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How My Wife’s Alzheimer’s Tested My Virtue

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With the terrible disease comes a relentless assault on not only patience but kindness, goodness, faith and joy

The other day my wife informed me that she needed to pick up a few new outfits for work. Then she reminded me that we needed to get coffee filters and apples. Before having dinner she asked me if we had lunch yet and wanted to know what we had eaten. It was all finished off with, “Are you going to stay here tonight or go to the ‘other place’?”

These unconnected, spontaneous moments have gone from sporadic to daily to frequent. Marty has not worked in more than seven years. She has not driven a car in three. We have an abundant supply of coffee filters and a bag of apples. She never remembers what we had for lunch or if we have even had lunch. In addition, she has (at times) forgotten where our bedroom is, where the towels are and needs to know where the forks and spoons go. We do not have another “place” and we have lived together in the same house for almost 10 years.

Her mind, or rather, her very being has been invaded by an interloper, and its name is Alzheimer’s (she was diagnosed several years ago). As this alien invader goes about its relentless, unyielding task of devouring the real person inside my wife’s mind, it is also proving to be the most challenging and confrontational enemy I have ever encountered.

One of the 12 fruits of the Holy Spirit is patience. For me, this virtue has always been a strong point. That old cliche, “he has the patience of a saint,” has even been used in reference to me.

But let me tell you something: I know I never had any kind of halo, but if I sported even a weird glow, it has flickered out.

Satan nailed me good, and he did it with the insidious redundancy that accompanies Alzheimer’s disease. The day that I described, I blew my top at an innocent victim of a disease that has invaded her and contorted her personality. My patience evaporated into anger. I failed as a caregiver.

I was immediately ashamed of myself, walked back to the bathroom, shut the door, and began wiping tears from my face.

I left the bathroom and walked back to the computer and opened up my e-mail. As has happened so many times in my spiritual journey, I received a message from him in the form of an e-mail bulletin from the Alzheimer’s Association. It featured a “checklist for caregivers.”

I quickly scanned through the eight items listed. Number seven proved to be a good old smack upside my head. It read, “Do you get frustrated and angry when the person with dementia continually repeats things over and over and does not seem to listen?” My immediate thought was, YES! YES! I DO! A deep breath was in order, followed by an apology and a thank you to my Lord. I finished off my recovery by going out to Marty and giving her a big hug and kiss. I told her I was sorry. She did not know what I was sorry for but she smiled anyway.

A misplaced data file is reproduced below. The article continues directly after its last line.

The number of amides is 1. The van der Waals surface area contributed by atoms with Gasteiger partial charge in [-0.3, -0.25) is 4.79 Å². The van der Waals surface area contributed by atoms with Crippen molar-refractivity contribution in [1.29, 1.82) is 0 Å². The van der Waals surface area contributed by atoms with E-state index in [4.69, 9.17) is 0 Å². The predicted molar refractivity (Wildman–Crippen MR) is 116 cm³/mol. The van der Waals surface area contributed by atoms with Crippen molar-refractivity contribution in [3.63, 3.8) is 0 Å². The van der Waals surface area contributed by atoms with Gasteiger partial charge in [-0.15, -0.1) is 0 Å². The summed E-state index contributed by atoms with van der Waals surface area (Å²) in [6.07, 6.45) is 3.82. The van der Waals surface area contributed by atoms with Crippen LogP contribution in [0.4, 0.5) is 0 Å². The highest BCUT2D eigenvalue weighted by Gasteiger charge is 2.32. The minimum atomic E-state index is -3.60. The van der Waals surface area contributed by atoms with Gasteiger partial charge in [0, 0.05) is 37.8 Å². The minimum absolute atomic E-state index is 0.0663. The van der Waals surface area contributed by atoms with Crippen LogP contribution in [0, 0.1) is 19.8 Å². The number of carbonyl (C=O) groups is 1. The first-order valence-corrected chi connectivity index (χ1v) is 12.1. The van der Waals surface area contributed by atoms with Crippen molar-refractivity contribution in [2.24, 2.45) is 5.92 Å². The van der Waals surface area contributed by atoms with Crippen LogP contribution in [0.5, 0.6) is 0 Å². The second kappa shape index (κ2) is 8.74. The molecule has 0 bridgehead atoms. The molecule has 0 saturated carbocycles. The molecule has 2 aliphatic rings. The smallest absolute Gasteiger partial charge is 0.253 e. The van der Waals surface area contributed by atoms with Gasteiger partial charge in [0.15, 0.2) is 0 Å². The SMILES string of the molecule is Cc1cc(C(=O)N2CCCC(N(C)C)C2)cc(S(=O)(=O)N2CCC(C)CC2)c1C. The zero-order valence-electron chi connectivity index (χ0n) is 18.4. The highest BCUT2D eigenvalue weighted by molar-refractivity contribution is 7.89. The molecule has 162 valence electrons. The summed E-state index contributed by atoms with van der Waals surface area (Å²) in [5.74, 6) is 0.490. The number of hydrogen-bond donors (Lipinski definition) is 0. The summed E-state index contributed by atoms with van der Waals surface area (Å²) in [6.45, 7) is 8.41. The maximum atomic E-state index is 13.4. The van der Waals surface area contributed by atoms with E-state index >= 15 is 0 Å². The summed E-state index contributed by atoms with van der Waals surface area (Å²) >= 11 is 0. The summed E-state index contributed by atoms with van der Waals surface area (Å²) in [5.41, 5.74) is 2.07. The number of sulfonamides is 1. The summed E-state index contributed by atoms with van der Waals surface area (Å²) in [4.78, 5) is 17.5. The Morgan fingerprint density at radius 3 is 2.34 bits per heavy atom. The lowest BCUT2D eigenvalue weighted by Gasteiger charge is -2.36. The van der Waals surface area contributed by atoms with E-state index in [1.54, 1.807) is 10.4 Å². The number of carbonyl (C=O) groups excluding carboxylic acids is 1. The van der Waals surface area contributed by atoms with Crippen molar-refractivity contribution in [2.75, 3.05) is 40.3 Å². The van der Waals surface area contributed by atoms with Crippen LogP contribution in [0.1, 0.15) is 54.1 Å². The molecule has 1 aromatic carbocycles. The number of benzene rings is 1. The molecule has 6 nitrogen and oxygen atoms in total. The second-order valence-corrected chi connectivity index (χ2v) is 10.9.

Something extremely important I have learned as a caregiver is not spoken about very much. Each and every one of us needs prayers, lots of prayers. Besides the relentless assault on a person’s patience, there are other virtues or fruits under attack. Kindness can be continually eroded. Goodness can be glossed over. Faith can be challenged. Joy can evaporate.

Living in an Alzheimer’s world is a convoluted existence. Oftentimes nothing makes sense. Oftentimes the redundancy is akin to having someone continually poking you in the arm, over and over and over. You want to scream, STOP IT! But you don’t … most times.

I go to caregiver meetings once a month. Most of these folks (not all) are people of faith (Catholic, Christian, Jewish, Protestant, etc.) Invariably, they lean on their faith heavily as they navigate the strange and unpredictable waters of Alzheimer’s. Belief in God and having faith in him is a mighty shield, a barrier if you will, against the insidiousness of this progressive and evil illness.

As for me, I may have lost a battle or two but I have great allies: God, my Catholic faith, prayers, family and friends. These allies fortify me and give me strength. They are the sentinels of my patience. And prayer is my body armor.

Please remember in your prayers all the millions of Alzheimer’s victims. And if you get a chance, include all of us caregivers too. We need all the help we can get.

 

Larry Peterson is a Christian author, writer and blogger who has written hundreds of columns on various topics. His books include the novel The Priest and the Peaches and the children’s book Slippery Willie’s Stupid, Ugly Shoes. His latest book, The Demons of Abadon, will become available during the spring of 2016.  He has three kids and six grandchildren, and they all live within three miles of each other in Florida.

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